On top of the weirdness of mixing the two franchises is the genre of game that Mario + Rabbids is. It is not a reflection of either Mario or the Rabbids, both of whom at their hearts come from platformers. Mario is known for showing up in absolutely anything; he’s been in sports games, racing games, rpgs, you name it. The Rabbids have mostly been in party games and mini-game collections. So, of course, Ubisoft went with a strategy game. And while it never stops being weird, it mostly works.

The game has got a good mix of characters with some real tactical choices to make once you get a full party. The game eventually gives you the central Mario crew: Mario, Luigi, Peach, and Yoshi. They are joined by Rabbids versions of each of the four. You start with just Mario, Rabbid Peach and Rabbid Luigi, and the others join one or two per chapter. Each version of each four characters fill similar roles, but each of the eight characters is pretty different. Mario is forced on the player for every battle, but fortunately he is good enough that you will likely want to use anyway. He is the all around character. The others have more specialized roles. Rabbid Peach has an actual healing ability; regular Peach has a defensive boost, a shotgun and a healing ability tied to her jump ability. Rabbid Luigi is a pure support character, great at weakening and giving status effects to enemies. Regular Luigi is the team’s sniper. Every character has maps where they shine, where their skills are absolutely essential.

 

 

 

For the most part the game works. Where I thought it kind of fell flat was how it tried to integrate Mario’s platformer roots into the tactical battles. Each character can move a certain number of squares on the grid map, but instead of actually being able to only move, for instance, 6 squares, the game gives a character a range of 6 squares. This makes for some weird choices with the available movement attacks. Each character can perform at least one run by melee attack per turn, but since your movement is based on range, your best choice is generally to run around bumping into every enemy near you before settling in where you want to shoot from. Then there are the warp pipes; these reset a character’s range to a specified number of squares, for some characters nearly the same as their initial movement range. In maps with a lot of pipes, some characters can pretty much go anywhere. It makes things very unpredictable if you don’t know exactly how far enemies can move, both pre and post pipe.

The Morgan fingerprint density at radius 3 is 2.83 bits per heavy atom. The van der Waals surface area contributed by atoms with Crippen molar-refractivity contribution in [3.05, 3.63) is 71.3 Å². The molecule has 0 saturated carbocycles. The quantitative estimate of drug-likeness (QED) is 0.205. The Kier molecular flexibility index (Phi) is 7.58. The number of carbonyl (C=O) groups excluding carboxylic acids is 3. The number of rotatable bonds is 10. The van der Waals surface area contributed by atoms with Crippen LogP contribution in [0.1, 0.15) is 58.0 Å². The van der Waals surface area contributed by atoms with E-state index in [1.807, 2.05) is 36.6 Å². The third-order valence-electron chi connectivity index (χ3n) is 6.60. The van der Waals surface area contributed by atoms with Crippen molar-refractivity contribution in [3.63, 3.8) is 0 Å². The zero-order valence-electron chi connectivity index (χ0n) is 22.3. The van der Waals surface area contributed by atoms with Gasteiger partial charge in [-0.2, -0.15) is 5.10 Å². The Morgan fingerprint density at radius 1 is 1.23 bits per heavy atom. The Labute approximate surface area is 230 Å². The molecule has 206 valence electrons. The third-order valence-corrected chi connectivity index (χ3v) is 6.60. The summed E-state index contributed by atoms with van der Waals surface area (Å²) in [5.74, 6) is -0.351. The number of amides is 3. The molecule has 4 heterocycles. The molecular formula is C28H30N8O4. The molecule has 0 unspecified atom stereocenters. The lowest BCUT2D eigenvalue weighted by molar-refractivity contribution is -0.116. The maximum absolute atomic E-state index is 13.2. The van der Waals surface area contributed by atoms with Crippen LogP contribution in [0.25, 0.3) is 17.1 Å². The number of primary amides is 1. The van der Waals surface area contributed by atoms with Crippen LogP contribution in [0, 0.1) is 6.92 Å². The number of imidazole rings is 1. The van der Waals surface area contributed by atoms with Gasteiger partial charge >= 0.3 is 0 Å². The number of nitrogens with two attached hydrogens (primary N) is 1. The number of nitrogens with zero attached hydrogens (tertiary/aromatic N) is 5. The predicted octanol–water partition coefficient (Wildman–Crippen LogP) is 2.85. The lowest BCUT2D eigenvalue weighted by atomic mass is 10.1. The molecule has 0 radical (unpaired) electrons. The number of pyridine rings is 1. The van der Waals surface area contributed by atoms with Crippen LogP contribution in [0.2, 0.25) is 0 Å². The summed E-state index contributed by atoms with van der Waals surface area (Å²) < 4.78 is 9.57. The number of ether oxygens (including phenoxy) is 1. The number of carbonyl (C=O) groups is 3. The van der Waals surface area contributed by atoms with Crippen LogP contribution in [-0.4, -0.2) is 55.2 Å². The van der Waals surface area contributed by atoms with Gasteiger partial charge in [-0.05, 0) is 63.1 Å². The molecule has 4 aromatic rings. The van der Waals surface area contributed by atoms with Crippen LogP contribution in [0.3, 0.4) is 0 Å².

Also kind of awkward and unsatisfying are the parts in between battles where you find chests and solve simplistic puzzles. They feel vaguely in the Mario vein, but mostly end up feeling like padding. I guess there needed to be some connective tissue between stages but these puzzles mostly feel like they are just taking up your time.  It does nail the tone of the Mario series. I am far from an expert when it comes to the Rabbids, but the Mario characters feel about like they would in a Nintendo developed game. I would say I can’t imagine seeing Mario wielding a gun in a Nintendo game, but Smash Bros exists. Mario is the can-do hero, Peach alternates between being sidelined and wanting to get in on the action. There are various goofy Toads. Luigi is the weird schlub also-ran to Mario. Bowser doesn’t make an appearance until late, but he is on brand and honestly this is about as enjoyable as Bowser Jr. has ever been. The highlight is the opera ghost boss, who opens with a song.

 

 

 

Mario + Rabbids is just a strange enjoyable little game. Its creation reeks of desperation on both companies behind it, but the result is a good time.